Jazz always had to meet a two-fold challenge: To preserve its time honoured tradition while recognizing that changes in the world will also mean challenges for the art form. It has always been so because change itself has always been a jazz tradition. Right now, this is a very exciting moment for jazz musicians because it has just started to spread all over the world. Emerging artists will continue to pull inspiration from multiple sources from their own cultural backgrounds or combine efforts from different countires to discover that whatever they need to express, they can say it in the language of jazz. After only a century of age, compared to classical music, jazz is merely standing at its beginning and a lot more is still to come. It's way too early to die. Either that or I'm necrophilic.

Wali, thanks for stepping out and saying out your opinion out loud. Otherwise, there wouldn't be discussions like these.
post #9 of 186
Let's put it this way - I have a "Jazz Vocal" playmix on my ipod where Billie Holiday and Ella go - and I have a "Lounge" playmix where Norah and Krall go. I enjoy them both, and I know in their respective times they were all just "popular music singers" but in my mind one is Jazz, the other is just loungey crooning. Yeah, Sinatra is in "Lounge" too, while Louis Armstrong is in "Jazz Vocal."

Personally I think Miles Davis was very bold in his Fusion movement, just as Dylan was going electric. The old guard hated the move but that was just the Greats refusing to go stagnant against the times.

But I agree with Miles in the 80s. Have you heard his cover of "Time after Time" by Cyndi Lauper, or "Human Nature" by Michael Jackson? Yikes. I know alot of the early Miles stuff were standards, but to apply that idea to 80's popular music was just cringe-worthy. The saddest thing to see was to have Miles being interviewed by Arsenio Hall and making a Basketball-to-Rhythm analogy just so Arsenio could follow Miles' thinking lol.

Honestly, everyone was hoping someone like John Mayer would come around and revive the Singer-Songwriter tradition. I just hope someone comes around and revives even one form of Jazz for the masses, that isn't a kenny-G wannabe.
post #10 of 186
I think because jazz is highly stylised and because it is a very complex musical genre, it has been degraded to a level of constant cliches and snobbery by those that can't grasp the complexity of it.

Whilst I am just beginning to explore jazz in my guitar playing, I also feel that improvising itself remains one of the hardest things in music to retain originality, and because as a popular music form it is accessible to so many people, this also means that except for the great players and composers who really make it and break new boundaries, the general public is happy with playing hal leonard transcribed big band favourites.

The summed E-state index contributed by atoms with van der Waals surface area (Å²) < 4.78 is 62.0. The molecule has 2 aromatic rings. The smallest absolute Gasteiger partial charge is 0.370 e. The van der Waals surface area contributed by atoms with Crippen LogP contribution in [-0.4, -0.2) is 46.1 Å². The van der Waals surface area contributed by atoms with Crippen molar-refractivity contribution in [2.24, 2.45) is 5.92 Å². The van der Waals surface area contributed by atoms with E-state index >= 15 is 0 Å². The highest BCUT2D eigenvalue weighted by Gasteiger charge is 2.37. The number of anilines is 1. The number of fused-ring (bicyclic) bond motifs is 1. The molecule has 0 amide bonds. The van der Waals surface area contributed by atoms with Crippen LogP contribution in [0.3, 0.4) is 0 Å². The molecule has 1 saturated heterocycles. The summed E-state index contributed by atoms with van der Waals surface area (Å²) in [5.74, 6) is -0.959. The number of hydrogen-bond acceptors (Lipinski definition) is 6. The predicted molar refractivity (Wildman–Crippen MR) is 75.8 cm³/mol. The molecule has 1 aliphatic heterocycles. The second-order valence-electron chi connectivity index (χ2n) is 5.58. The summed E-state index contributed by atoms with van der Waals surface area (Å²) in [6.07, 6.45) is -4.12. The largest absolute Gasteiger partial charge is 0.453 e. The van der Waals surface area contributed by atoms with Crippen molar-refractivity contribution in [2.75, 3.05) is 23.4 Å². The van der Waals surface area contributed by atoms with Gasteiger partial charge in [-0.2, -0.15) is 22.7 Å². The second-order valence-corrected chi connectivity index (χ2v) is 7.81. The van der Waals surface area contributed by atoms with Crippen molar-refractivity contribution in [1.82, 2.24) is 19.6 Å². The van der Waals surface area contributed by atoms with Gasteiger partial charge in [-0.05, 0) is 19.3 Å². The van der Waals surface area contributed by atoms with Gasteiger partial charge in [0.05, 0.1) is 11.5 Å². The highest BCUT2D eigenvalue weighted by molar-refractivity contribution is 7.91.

Maybe I'm over reacting a bit.
post #11 of 186
Jazz is not dead but it has in many ways become fringe as has classical. This is not to disparage either just acknowledgment that it is not main stream.

There is still important innovative music being made, but not as much or as often. Wynton Marsalis, love him or hate him has done some great stuff like "Thick In the South, Soul Gestures" series or "Blood in the Fields"

As to Bitches Brew, it is the Sgt. Pepper of fusion. It is incorporates great musical ideas from hendrix, clapton and sly and the family stone and comes out the other end with something new.

As with Sgt Pepper for rock, it also brings to the forefront the concept of the studio recording process as an integral part of the song creation process.

It is also very influential today especially in RAP. Every body from Public Enemy to Eminem to Prince to Phish, cite it as influential

Even Bob Mould has said in interviews that he was greatly affected by it when Husker Du was creating Zen Arcade which in itself is a masterpiece
post #12 of 186
and I have a "Lounge" playmix where Norah and Krall go
Sacrilege! What would Les Baxter and Martin Denny think?
Classifying these two as Lounge is worse than classifying them as Jazz. They don't fit in either category. Stick them under Pop where they belong.
post #13 of 186
Interesting reading. Dont forget that the social class jazz view is now over. So many poor artists, often fighting drug addiction and/or mental illness are mostly part of a past long gone. The evolution from the jazz comming from the heart to the jazz comming from the brain is not that new and probably cant be stopped. I have a friend who teachs jazz composition theory in a music faculty.
You dont have to live your jazz anymore it can be found in a classroom. The same place where jazz met, not long ago, a new admirer........marketing.

post #14 of 186
I don't think Jazz is dead nor even close to dying, if anything it is a young late teen early twenty year old olympic athelete ready to try at another gold. There are plenty of revolutionaries going right now, Chris Potter and Jason Moran just to name two off the top of my head, then of course there are the Swedes, some of the best stuff is coming from Europe.
post #15 of 186
Even though I don't really listen to jazz that much (I do like it but I like so many other things as well) I also thought jazz was going away until one day at my school cafeteria there was a jazz trio playing. I was very surprised cause I go to DeVry university which is not music oriented whatsoever. Turns out it was some students from a community college in the area ( I have no idea why they were there). Anyway they made me late to class by about twenty minutes cause they were jamming for an hour + and I jus couldn't get away from them. I think the fact that the drummer was very attractive (yeah a women that plays drums on the fly...that's HOT lol) might have also had a hand in my tardiness. The point is after that day I thought that jazz isn't dead it's just waiting for a comeback.